Two pupils from a Cardiff secondary school have become unwell with meningitis, it has been confirmed. Public Health Wales said it is working with Cardiff and Vale University Health Board to offer antibiotics and vaccines to pupils in years 12 and 13 at Bishop of Llandaff Church in Wales High School in Cardiff.
The NHS trust said close contacts of the students have been identified and have already been given antibiotics to stop the bacteria spreading. It explained that the decision to offer antibiotics to all pupils in years 12 and 13 is based on standard public health guidance for schools and no outbreak has been declared.
The two pupils have caught meningitis caused by the group B meningococcal bacteria. Dr Graham Brown, consultant in communicable disease control at Public Health Wales, said: "Meningococcal bacteria are carried in the back of the throat of about one in 10 people at any one time but only very rarely cause illness. The bacteria do not spread easily. People who have had prolonged close contact with the cases are at a slightly greater risk of getting ill."
PHW added that there is no reason for the school to change its routine or for children to be kept at home. Signs and symptoms of meningococcal disease can include headache, fever, drowsiness, vomiting, neck stiffness, and possibly a red rash that does not fade when pressed with a glass tumbler. It is important to seek medical advice quickly if you are concerned as the symptoms can worsen rapidly.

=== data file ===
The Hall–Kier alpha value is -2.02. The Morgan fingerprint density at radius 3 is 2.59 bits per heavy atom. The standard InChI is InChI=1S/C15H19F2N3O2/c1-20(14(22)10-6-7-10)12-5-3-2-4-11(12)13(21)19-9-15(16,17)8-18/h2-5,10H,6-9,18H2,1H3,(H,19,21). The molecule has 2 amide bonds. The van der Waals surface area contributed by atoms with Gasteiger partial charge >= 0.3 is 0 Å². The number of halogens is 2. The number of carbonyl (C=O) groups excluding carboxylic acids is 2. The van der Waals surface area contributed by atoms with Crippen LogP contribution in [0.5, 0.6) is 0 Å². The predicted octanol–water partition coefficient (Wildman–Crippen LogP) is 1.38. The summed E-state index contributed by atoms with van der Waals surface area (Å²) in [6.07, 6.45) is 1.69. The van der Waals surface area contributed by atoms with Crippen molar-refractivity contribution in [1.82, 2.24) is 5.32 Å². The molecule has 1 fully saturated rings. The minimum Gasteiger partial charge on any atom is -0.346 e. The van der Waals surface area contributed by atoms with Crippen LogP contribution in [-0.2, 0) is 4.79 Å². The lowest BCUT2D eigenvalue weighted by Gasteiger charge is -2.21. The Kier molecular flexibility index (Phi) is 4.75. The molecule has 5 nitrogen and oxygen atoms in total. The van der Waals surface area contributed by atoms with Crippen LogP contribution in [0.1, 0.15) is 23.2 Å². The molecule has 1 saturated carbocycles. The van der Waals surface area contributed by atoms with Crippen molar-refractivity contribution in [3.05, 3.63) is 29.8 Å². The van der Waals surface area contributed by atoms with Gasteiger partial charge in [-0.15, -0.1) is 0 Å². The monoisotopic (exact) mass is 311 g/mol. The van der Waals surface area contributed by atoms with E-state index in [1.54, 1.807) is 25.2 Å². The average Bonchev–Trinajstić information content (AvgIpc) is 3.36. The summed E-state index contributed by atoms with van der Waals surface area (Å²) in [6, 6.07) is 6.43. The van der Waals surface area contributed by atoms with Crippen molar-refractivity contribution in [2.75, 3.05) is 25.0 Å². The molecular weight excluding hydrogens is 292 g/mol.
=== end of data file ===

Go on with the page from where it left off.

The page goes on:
A spokesman added: "The cases are being managed appropriately in hospital. Public Health Wales will not release the name of patients and would ask that the privacy of the individuals concerned is respected. A small number of pupils from Whitchurch High School and Radyr Comprehensive School who attend some lessons at Bishop of Llandaff will also be offered antibiotics and vaccines. The pupils and parents involved have all been informed."
More information on meningitis can be found on the Public Health Wales website here. Advice over the phone can be obtained from the Meningitis Research Foundation, which has a 24-hour freephone helpline on 0808 800 3344, or from the Meningitis Now’s 24-hour freephone helpline on 0800 028 1828/ 0808 8010388.
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